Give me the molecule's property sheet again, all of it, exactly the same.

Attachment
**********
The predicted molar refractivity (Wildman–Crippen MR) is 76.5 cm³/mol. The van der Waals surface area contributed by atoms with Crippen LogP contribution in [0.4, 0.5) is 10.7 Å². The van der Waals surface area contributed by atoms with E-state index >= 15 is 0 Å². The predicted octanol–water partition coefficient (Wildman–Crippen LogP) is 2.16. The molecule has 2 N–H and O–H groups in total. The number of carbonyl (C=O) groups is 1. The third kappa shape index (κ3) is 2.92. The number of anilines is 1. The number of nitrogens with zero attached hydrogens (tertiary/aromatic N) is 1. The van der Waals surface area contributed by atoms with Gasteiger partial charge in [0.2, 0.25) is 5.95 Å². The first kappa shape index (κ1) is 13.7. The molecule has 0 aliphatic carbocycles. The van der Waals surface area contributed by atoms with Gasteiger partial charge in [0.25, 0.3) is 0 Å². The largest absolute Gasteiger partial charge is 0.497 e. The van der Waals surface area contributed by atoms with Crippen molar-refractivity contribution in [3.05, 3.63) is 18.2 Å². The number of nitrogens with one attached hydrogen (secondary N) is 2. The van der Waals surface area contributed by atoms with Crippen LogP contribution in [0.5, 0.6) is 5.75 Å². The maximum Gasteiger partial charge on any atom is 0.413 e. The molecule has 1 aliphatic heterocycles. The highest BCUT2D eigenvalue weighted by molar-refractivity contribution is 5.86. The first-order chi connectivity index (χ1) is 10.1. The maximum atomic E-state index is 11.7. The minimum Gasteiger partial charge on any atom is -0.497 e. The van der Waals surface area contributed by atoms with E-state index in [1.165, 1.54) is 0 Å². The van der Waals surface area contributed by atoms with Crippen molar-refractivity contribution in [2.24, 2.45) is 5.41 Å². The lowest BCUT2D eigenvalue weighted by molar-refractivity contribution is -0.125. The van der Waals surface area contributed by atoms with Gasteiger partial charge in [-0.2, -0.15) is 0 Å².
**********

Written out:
The predicted molar refractivity (Wildman–Crippen MR) is 76.5 cm³/mol. The van der Waals surface area contributed by atoms with Crippen LogP contribution in [0.4, 0.5) is 10.7 Å². The van der Waals surface area contributed by atoms with E-state index >= 15 is 0 Å². The predicted octanol–water partition coefficient (Wildman–Crippen LogP) is 2.16. The molecule has 2 N–H and O–H groups in total. The number of carbonyl (C=O) groups is 1. The third kappa shape index (κ3) is 2.92. The number of anilines is 1. The number of nitrogens with zero attached hydrogens (tertiary/aromatic N) is 1. The van der Waals surface area contributed by atoms with Gasteiger partial charge in [0.2, 0.25) is 5.95 Å². The first kappa shape index (κ1) is 13.7. The molecule has 0 aliphatic carbocycles. The van der Waals surface area contributed by atoms with Gasteiger partial charge in [0.25, 0.3) is 0 Å². The largest absolute Gasteiger partial charge is 0.497 e. The van der Waals surface area contributed by atoms with Crippen molar-refractivity contribution in [3.05, 3.63) is 18.2 Å². The number of nitrogens with one attached hydrogen (secondary N) is 2. The van der Waals surface area contributed by atoms with Crippen LogP contribution in [0.5, 0.6) is 5.75 Å². The maximum Gasteiger partial charge on any atom is 0.413 e. The molecule has 1 aliphatic heterocycles. The highest BCUT2D eigenvalue weighted by molar-refractivity contribution is 5.86. The first-order chi connectivity index (χ1) is 10.1. The maximum atomic E-state index is 11.7. The minimum Gasteiger partial charge on any atom is -0.497 e. The van der Waals surface area contributed by atoms with E-state index in [1.165, 1.54) is 0 Å². The van der Waals surface area contributed by atoms with Crippen molar-refractivity contribution in [2.24, 2.45) is 5.41 Å². The lowest BCUT2D eigenvalue weighted by molar-refractivity contribution is -0.125. The van der Waals surface area contributed by atoms with Gasteiger partial charge in [-0.2, -0.15) is 0 Å².